By Carolyn Hayes
Think “Les Miserables,” and a word that springs immediately to mind is “enormity.” Created by Alain Boublil, Claude-Michel Schonberg, and numerous collaborators, the show is a huge vocal and technical undertaking, in two tremendous acts, that covers sprawling narrative, geographic and chronologic ground as it ambitiously reenacts the equally huge Victor Hugo novel on which it is based. Yet enormity is not the purview of The Encore Musical Theatre Company, a repurposed building in Downtown Dexter turned overgrown-black-box performance space; an industry-convention “Les Mis” would overload it. The current production, with direction by Daniel C. Cooney and staging by Barbara Cullen, pulls back the throttle on excesses to fill a smaller stage. And although the company faithfully replicates the epic tale, framed by a righteous historical skirmish between revolutionaries and the French government, this production’s true showdown appears to be a more personal one: that between the live players and the pre-recorded score.
It’s understood that concessions are necessary to bring a giant show to a comparatively small house. Set designer Toni Auletti pushes everything back to the periphery, maximizing square footage and flow by presenting a strictly two-dimensional backdrop of cutout edifices smeared with the grime of the early-1800s French underworld. Lighting design by Daniel C. Walker makes no pretense of keeping up with the bustle of continuously sung and dovetailing phrases, but rather swings grandly through incendiary and moody schemes, sometimes swallowing up featured solos in the dim. The one steadfast visual cue of the magnitude of scenarios and characters is the costume work, for which designer Sharon Urick re-outfits the ensemble numerous times to convey various populations. The repeating faces in different garments, in concert with the curious notion that 32 bodies somehow feels like a small cast, serve as testaments to this musical’s staggering scope.
The action flows at a healthy clip in Cullen’s staging and choreography, which – again, understandably – makes reductions in the name of efficiency. Yet here, the overwhelming use of pantomime and especially invisible boundaries leaves setting and context largely to the imagination. The production presumes that viewers will be at least moderately familiar with the beats and plotting of the show, which follows parole-breaking convict Jean Valjean (J. Michael Bailey) through his spiritual and social reformation, his adoption of Cosette (Erika Henningsen), the daughter of doomed Fantine (Darcy Link), and his lingering fear of recapture by the relentless lawman Javert (Stephen West). Valjean’s story is meanwhile connected to a larger tale of political insurgency that lays bare the oppressed underbelly of France and includes a groundswell of second- and third-tier character arcs that ponder love, dedication and survival in a malicious world.
The show’s prize ponies are Valjean, for whom Bailey does strenuous physical work to manifestly age by decades and gently conveys unceasing internal conflicts, and Javert, to whom West brings thunderous braggadocio and operatic enmity in bulk. Most of the featured players earn their moment in the sun, including Henningsen, whose lovely Cosette is a vocal knockout and offers more dimension than the stock ingenue’s limp purity and privilege.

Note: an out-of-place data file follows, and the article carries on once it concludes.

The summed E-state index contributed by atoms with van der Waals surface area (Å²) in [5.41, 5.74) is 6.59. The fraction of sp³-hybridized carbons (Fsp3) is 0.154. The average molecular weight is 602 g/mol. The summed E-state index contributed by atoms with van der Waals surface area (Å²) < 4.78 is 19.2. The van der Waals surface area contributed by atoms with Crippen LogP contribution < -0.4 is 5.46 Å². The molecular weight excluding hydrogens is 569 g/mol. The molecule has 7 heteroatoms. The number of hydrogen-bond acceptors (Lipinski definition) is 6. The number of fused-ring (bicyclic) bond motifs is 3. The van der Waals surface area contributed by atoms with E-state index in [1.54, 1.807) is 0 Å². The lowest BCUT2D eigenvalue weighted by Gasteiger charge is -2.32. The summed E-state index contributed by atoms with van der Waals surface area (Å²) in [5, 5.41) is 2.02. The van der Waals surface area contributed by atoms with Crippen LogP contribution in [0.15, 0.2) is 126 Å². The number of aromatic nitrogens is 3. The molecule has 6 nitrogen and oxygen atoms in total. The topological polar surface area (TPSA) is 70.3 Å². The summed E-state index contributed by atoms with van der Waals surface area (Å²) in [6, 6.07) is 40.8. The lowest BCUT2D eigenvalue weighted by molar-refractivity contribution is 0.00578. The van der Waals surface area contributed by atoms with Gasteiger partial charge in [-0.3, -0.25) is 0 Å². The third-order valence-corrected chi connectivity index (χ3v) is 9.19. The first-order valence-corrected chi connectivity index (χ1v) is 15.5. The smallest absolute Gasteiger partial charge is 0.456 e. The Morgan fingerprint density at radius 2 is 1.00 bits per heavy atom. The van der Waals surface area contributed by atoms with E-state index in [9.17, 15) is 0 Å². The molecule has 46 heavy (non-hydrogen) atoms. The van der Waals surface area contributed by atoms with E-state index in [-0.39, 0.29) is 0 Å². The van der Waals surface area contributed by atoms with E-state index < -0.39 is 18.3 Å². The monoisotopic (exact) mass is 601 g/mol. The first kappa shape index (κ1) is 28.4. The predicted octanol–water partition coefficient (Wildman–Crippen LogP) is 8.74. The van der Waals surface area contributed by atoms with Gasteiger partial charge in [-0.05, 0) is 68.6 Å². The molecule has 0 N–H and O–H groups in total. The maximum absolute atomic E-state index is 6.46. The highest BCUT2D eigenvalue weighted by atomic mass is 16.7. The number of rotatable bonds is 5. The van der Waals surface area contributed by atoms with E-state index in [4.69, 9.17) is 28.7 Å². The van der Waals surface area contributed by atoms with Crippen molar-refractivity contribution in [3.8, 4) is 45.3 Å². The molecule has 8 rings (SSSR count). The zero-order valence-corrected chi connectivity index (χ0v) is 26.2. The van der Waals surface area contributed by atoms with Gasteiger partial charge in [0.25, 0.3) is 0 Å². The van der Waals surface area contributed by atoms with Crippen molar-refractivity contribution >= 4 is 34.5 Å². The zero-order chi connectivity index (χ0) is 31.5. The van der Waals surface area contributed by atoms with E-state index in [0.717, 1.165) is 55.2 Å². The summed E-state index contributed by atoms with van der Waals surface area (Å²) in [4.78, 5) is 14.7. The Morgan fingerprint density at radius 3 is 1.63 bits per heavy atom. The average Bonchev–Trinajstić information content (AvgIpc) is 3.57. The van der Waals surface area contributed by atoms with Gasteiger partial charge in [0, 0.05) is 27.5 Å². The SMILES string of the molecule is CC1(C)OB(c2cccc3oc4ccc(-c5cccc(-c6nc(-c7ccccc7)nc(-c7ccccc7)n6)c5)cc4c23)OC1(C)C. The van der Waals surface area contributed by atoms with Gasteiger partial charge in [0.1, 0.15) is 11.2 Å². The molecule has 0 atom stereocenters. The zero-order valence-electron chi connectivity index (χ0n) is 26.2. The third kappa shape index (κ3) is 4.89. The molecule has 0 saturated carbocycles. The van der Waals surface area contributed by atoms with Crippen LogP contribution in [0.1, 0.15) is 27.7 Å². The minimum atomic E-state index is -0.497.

Other standouts include cocksure Zach Barnes as Enjolras, the unwavering leader of the student uprising; Marlene Inman-Reilly’s Mme. Thenardier, whose shrewd comic instincts are concealed within a beastly wretch; and Madison Deadman, whose initially hangdog Eponine elicits tears in a lyrical arc of character redemption.
Solitary contemplation and small interpersonal moments play generously in the small space, opening up notes of father-daughter devotion and other nuggets of connection that might be overwhelmed on a grander scale. Large-group and crowd scenes fare worse: Plainly curated gestures effectively convey the masses’ reactions, but the ensemble seems lacking in communal energy beyond anything prescribed. It’s a side effect of the production’s efficient utilitarian staging, which meets minimum requirements, but is always looking toward hitting the next mark.
But even this scurrying forward momentum is merely a symptom of the show’s fundamental concern: the treacherous task of keeping up with canned music, which supersedes and informs every choice. Singing to a glorified karaoke track is an admitted skill, especially through fluctuating tempos and songs that generally allow the performer some liberties; to this effect, music director Tyler Driskill has clearly coached the performers well to adjust and regain synchronization. Still, the perpetual game of catch-up that befalls West and others is discernible, and contributes to the unshakable sense that the performances and actions are in service of the music, rather than the other way around.
For a quarter century, viewers have flocked to “Les Miserables” for its music and its majesty. It would be foolish to expect The Encore’s production to have the same bombast as the enormous, garishly expensive spectacles served up by Broadway stages, national tours, and the silver screen. But frankly, just mounting this behemoth show is a victory in its own right. In that vein, the current production delivers the expected ingredients and fan favorites in a recognizable facsimile of the bigger picture.
The Encore Musical Theatre Company, 3126 Broad St., Dexter. Thursday-Sunday through Aug. 18. 2 hours, 50 minutes. $22-$32. 734-268-6200. http://www.theencoretheatre.org